HOULTON, Maine — For Kim Goodall, 20, her decisions came down to her daughter, 7-month-old Adria.
She was the reason Goodall was clad in cap and gown Thursday evening, ready to wrap her hands around her high school diploma with an acceptance letter to Northern Maine Community College sitting at home.
“I had a daughter seven months ago, and that’s the whole reason I’m here,” Goodall, an Island Falls resident, said before the ceremony. “I am finishing high school now, two years late, but it still means just as much. It means I am going to make a better life for me and my daughter.”
Goodall was one of 86 graduates who were recognized at a ceremony at the Houlton Higher Education Ceremony on Thursday evening. The fete recognized graduates of the SAD 29-SAD 70 Adult Education Program, the Carleton Project — an alternative high school — the University of Maine at Presque Isle, the University of Maine at Augusta and Northern Maine Community College.
Most of the UMPI, UMA and NMCC graduates at the ceremony took the majority of their courses at the Houlton center, and the Carleton Project and the Adult Education service both are located at the center. Students at the ceremony hailed from southern Aroostook County, northern Penobscot County, western New Brunswick and beyond.
Goodall, with her 2010 tassel getting tangled in her freshly curled hair, said she “never thought” she’d get her diploma.
“I left high school because I thought I had better things to do,” she said with a laugh. “I was a teenager and thought that it would be a breeze to get my diploma later. I never did, and then I had my daughter and I grew up.”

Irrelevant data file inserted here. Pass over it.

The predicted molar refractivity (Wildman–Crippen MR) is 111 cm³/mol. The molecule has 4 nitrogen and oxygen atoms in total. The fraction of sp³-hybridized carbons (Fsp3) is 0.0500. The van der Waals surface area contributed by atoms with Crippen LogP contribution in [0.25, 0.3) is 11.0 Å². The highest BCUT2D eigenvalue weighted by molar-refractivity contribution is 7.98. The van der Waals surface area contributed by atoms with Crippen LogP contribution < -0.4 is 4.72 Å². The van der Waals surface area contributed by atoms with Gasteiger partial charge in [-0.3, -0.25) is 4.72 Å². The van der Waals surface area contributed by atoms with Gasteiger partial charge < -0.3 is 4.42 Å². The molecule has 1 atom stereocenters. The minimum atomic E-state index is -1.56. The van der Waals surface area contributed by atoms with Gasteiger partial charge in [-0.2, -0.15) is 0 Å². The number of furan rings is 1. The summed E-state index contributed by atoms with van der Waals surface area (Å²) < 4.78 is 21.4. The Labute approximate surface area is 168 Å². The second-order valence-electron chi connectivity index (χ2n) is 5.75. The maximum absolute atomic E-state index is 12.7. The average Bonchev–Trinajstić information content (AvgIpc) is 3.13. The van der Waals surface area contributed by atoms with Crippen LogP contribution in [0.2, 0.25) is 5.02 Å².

Jeff Hannigan, 18, of Houlton also earned his high school diploma through the Carleton Project. He said he left school last year “because there really wasn’t a way to express yourself there.”
“Once I left school I came right to the Carleton Project,” he said. “It was the best choice for me, and I’ve had the best time here.”
Hannigan said he wants to pursue a career in shoe design. He plans to gather up his sketches, find some business partners and start his career.
He is looking forward to a future “in the big city.”
Goodall and Hannigan both credited the staff at the Carleton Project, particularly Al Morris, the founder of the school, its principal and a teacher at the center, for their success.
“Al is great,” said Goodall. “He is the best person I have ever met. He helped me so much, as did all of my family. I am so excited to go on to college in the fall.”
During the ceremony, Sarah Smiley, author of the nationally syndicated newspaper column “Shore Duty,” which reaches more than 2 million readers weekly, served as guest speaker. Smiley congratulated the graduates on their success and spoke about her own journey going back to school this year to pursue a master’s degree in mass communications after not having been in an academic setting for 11 years.
Smiley, whose column appears Mondays in the Bangor Daily News, said that during her first few days of school at the University of Maine, she thought most of her classmates “had just put down their Xbox to come to class.” But she soon realized that pursuing higher education would benefit more than just her.
“Education is a gift,” Smiley told the graduates, saying she is older and wiser than she was when she was in college. “This time, I understand what it means for me and my family.”
Otis Smith, the SAD 29-SAD 70 adult education director, also congratulated the graduates and offered them advice.
Smith encouraged them to “live the lyrics ‘And I promise you, kid, that I’ll give so much more than I get,’” from the song “Haven’t Met You Yet” sung by Michael Buble.
He also encouraged the graduates to “pay it forward” as they advance through the rest of their lives.